— Michael Gill, playing Frederick Fleet spots the iceberg and alerts the bridge. Photo: Tim Matheson
TITANIC – A NEW MUSICAL
Theatre Under the Stars opened its 66th season on a night as calm and clear as the night a hundred years ago when the “unsinkable” Titanic, on its maiden voyage, hit an iceberg and sank in the frigid North Atlantic with the loss of 1500 lives.
Titanic – A New Musical (actually fifteen years old) is a titanic show. The cast seems almost as large as the original passenger list. But unlike the unfortunate ship, the musical stays afloat due to fine voices, a solid score, and heroic captaining by director Max Reimer in his first Vancouver gig since the Playhouse went down earlier this year.
Where James Cameron’s movie focused on a single romantic plot, Peter Stone’s book splits focus among many characters and their stories. Front and centre are the weak-kneed captain (Russell Roberts), greedy owner (nicely sleazy Alexander McMorran), and hapless designer (Steven Greenfield) who share blame for the disaster.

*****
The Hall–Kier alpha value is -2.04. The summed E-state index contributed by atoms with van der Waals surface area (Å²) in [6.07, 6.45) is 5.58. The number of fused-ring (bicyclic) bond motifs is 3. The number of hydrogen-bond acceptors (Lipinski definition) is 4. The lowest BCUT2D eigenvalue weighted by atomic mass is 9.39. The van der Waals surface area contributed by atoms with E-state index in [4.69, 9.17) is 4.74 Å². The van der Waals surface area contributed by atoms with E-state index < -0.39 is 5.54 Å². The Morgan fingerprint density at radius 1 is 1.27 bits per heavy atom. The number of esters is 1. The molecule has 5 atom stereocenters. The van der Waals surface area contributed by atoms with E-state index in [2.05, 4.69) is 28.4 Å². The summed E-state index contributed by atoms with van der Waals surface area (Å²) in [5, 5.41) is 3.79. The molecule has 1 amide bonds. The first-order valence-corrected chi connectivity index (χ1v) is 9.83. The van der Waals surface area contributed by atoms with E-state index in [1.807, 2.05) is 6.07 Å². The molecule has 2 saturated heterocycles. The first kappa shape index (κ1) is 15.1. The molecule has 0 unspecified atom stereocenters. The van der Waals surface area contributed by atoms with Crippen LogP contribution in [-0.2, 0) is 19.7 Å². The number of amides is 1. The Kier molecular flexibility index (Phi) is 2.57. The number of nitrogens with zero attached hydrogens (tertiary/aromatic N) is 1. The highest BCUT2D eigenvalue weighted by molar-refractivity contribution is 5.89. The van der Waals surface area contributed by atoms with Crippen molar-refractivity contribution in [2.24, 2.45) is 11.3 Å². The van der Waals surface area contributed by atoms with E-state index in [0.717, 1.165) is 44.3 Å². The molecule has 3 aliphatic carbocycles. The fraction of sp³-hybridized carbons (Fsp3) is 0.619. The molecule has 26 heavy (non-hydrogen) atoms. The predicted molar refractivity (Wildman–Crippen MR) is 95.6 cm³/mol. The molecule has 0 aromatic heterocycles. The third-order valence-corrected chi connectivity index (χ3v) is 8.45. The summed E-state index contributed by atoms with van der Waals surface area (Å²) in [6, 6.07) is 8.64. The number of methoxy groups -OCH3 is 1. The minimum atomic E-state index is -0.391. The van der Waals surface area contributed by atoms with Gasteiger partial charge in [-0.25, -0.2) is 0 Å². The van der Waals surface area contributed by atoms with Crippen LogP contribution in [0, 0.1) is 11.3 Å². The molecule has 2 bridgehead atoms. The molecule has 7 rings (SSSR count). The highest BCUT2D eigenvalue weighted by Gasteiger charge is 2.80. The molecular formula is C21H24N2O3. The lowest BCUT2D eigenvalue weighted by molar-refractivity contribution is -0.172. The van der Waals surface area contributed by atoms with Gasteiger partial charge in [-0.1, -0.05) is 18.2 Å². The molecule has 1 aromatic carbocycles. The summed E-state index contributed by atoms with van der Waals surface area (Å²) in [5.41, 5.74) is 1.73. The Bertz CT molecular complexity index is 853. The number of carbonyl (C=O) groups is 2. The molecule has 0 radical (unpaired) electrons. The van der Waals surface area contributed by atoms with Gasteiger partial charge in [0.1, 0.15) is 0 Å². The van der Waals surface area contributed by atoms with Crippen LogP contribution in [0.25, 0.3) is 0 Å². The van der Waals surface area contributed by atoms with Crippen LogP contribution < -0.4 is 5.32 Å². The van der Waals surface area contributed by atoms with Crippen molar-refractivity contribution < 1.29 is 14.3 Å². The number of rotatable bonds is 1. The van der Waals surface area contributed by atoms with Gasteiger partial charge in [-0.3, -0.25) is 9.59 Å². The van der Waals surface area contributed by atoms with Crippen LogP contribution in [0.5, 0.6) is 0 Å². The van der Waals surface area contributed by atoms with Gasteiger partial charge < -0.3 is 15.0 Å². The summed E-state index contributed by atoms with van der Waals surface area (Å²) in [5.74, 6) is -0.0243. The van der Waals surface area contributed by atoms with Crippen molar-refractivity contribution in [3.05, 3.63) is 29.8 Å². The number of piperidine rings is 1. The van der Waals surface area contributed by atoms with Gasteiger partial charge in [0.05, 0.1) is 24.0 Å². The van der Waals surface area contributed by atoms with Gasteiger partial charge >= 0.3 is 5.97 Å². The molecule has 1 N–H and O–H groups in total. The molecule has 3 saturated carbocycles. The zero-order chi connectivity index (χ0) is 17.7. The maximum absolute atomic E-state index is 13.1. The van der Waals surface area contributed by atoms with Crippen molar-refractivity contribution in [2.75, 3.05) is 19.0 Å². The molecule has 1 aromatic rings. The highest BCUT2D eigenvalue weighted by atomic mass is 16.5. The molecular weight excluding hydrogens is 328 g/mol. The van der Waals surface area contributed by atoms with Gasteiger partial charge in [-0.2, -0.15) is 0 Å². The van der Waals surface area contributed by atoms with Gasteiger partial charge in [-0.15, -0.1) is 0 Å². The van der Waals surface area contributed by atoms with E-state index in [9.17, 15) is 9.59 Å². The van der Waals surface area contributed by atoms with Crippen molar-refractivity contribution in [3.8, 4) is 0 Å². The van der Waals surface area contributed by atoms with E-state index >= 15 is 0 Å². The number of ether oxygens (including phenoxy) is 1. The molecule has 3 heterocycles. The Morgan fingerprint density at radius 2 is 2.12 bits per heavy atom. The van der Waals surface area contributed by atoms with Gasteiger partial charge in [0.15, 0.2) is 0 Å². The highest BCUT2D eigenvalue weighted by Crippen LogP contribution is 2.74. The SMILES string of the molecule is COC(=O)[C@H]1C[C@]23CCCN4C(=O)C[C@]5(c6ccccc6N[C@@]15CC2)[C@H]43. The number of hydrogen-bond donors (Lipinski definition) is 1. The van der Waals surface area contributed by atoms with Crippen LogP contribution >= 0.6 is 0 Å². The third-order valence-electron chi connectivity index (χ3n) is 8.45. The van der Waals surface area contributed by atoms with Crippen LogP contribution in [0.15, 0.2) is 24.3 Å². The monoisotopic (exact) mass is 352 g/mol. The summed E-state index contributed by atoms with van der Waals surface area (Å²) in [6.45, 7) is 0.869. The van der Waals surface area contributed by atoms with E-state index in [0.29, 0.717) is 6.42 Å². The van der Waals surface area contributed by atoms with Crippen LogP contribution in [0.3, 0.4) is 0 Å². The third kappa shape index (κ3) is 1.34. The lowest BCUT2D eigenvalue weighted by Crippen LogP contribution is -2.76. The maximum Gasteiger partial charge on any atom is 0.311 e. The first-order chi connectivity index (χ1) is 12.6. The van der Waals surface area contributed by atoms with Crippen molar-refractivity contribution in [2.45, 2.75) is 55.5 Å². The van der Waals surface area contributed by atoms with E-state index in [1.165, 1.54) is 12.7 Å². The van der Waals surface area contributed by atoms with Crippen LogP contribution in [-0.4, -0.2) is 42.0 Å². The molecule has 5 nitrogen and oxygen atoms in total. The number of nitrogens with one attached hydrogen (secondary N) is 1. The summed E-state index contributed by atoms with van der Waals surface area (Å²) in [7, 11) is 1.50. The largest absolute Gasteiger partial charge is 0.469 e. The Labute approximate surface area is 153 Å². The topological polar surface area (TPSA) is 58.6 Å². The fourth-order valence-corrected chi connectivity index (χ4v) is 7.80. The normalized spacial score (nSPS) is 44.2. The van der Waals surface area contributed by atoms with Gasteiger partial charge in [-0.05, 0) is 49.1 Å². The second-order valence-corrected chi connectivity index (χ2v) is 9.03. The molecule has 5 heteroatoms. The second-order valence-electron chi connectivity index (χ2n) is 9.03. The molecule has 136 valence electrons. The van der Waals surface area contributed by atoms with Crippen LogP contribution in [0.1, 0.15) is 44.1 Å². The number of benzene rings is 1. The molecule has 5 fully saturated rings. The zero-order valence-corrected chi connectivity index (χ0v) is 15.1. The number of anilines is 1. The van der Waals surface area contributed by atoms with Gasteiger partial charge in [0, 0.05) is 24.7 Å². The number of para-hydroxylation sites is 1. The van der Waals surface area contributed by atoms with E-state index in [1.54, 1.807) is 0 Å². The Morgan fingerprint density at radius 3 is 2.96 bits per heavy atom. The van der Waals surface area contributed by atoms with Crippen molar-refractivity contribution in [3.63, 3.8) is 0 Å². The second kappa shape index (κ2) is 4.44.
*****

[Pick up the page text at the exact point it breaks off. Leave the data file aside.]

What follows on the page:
We meet wealthy first-class passengers like the Strauses (David Adams and Deborah Allman) and John Jacob Astor (Joshua McFaul), a couple in second class (Stefanie Swinnard and Mark Turpin), many third-class Irish immigrants, and much of the ship’s crew, including a stoic steward (excellently played and sung by Seth Little), telegrapher (Alexander Nicoll), and first mate (Dane Warren).
And they are, so to speak, just the tip of the iceberg.
Maury Yeston’s melodic score, Kevin Michael Cripps’ solid musical direction, and the 22-piece orchestra allow the cast’s many strong voices to shine. I especially liked Michelle Bardach’s feisty Irish Kate, Michael Gill’s poignant lookout, and Sayer Roberts’ dynamic stoker. The huge choruses also provide some dramatic lift. But as the end nears, the music never blows you out of the water the way the situation requires.
Chris Sinosich does her usual magic with the huge number of period costumes. Lauchlin Johnston’s video projections and sliding set pieces create strong visual images of the doomed ship and the sea that will swallow it up.
Although a familiar story, the Titanic disaster remains an extraordinary modern instance of the classic tragedy of pride and its terrible consequences. Because hardly any of the characters gets developed in depth, it doesn’t matter much to us who lives or dies. Yet watching them await their fate, as the end approaches almost in slow motion, is still a very powerful experience.